Wednesday, January 23, 2013

The Last Stand

The Last Stand seems like something of a fatalistic title for a movie whose star is attempting a comeback and whose director is trying to break into a new market, doesn't it? Not that I'd blame it for the movie's fairly disappointing opening weekend; there seemed to be a lot of factors there.

I think a big part of it goes to Arnold Schwarzenegger being old, the trailer playing that up, and age and experience isn't exactly what sells action to audiences. Oh, the Expendables movies do all right, because they've got a critical mass of star power and play on both real and inherited nostalgia. Just seeing an old guy try and succeed at a young man's game - and an old guy who isn't considered much of an actor - isn't quite what audiences are looking for.

And that "not considered much of an actor" bit is surprisingly important, because, when you think about it, we don't really have any people like Arnold Schwarzenegger today whose main function is to look the part of a guy who can handle himself in a big fight. He's been supplanted by Matt Damons, Jeremy Renners, and Liam Neesons, good actors who can play a lot of roles but don't bring the instant association with butt-kicking with them. That's not necessarily something you need for a movie like The Last Stand - it's not that bad acting would be considered a positive (Johnny Knoxville and Forest Whitaker both kind of hurt things, actually) so much as "good enough" is good enough, and feeling something intangible is just as important as any finer detail an actor with more varied talents can give.

It's a shame that people seemed to dismiss Arnold this weekend, because he gets the job done and there was a heck of an action movie built around him. Plus, this tanking probably means it will be some time before an American studio decides to give Kim Jee-woon the money to play with the big Hollywood toys again, and while I am perfectly okay with him continuing to make great movies in South Korea, I'm not going to be the guy that says there's any sort of inherent virtue limited means: Having North American resources didn't hurt Kim, and I'd have liked to see what he did with an even bigger budget.

Minor regret about the eFilmCritic review: I never did find a good spot to say, when talking about how the movie is occasionally played broad, that Kim/the movie isn't afraid of a little corn. Folks who have seen it will know why I wanted to.

The Last Stand

* * * ½ (out of four)
Seen 19 January 2013 in AMC Boston Common #13 (first-run, digital)

The Last Stand is an action movie for the folks who love action movies enough to look for the good ones. It doesn't try to clobber the audience with sheer size or try to trick them into thinking they've seen something cool with quick cutting. It may not even look like anything special to audiences jaded by the continual one-upmanship of blockbusters, but its ambition is to do most things a little better than one might expect, and it succeeds often enough for this to add up.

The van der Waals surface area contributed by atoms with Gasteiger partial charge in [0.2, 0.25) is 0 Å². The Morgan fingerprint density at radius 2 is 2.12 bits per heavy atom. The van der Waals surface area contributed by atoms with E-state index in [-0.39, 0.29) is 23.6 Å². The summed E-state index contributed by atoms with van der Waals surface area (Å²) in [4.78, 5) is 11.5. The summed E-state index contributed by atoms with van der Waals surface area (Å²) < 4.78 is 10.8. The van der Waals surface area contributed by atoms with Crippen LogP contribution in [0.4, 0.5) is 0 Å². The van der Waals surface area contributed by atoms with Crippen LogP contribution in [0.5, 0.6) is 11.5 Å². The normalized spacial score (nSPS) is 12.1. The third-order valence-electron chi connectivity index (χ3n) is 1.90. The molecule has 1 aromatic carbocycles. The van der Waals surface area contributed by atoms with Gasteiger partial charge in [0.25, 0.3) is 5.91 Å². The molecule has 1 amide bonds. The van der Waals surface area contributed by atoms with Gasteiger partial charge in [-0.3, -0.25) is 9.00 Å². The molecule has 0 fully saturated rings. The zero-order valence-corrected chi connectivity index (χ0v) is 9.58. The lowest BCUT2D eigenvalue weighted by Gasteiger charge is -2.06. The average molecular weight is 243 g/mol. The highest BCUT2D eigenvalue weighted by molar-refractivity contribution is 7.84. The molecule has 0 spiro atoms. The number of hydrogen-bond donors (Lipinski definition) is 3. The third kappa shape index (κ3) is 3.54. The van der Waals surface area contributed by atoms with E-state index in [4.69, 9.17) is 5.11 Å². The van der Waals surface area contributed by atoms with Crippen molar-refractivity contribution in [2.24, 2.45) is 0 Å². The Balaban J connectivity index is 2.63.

It starts at two ends of the road: In Las Vegas, FBI Special Agent John Bannister (Forest Whitaker) is hoping for a quiet prisoner transfer of Mexican cartel boss Gabriel Cortez (Eduardo Noriega); down in Sommerton Junction, New Mexico, Sherriff Ray Owens (Arnold Schwarzenegger) and his three deputies (Luis Guzman, Jaimi Alexander & Zach Gilford) are expecting a quiet weekend while most of the town heads on the road with the high school basketball team. Cortez escapes, of course, fleeing for Sommerton Junction and the border in a souped-up sports car, but a hitch in the plan implemented by his hired gun Burrell (Peter Stormare) may have Sherriff Owens waiting for him.

Cortez's escape plan is, of course, needlessly elaborate - it requires a ridiculous number of mercenaries at both ends and at least one point in between using some fairly specialized equipment - and the circumstances necessary on the other end for Owens and company to put up a fight (a mostly-empty town and a helpful gun nut) are just as unlikely. They at least have the virtue of being amusing, involving cranes and electromagnets and cars going two hundred miles per hour and machine guns where you'd least expect them. Andrew Knauer's script seldom uses absurdity as a short cut or a way to back out of a difficult situation; it always leads to something that is fun to see.

Full review on eFilmCritic.

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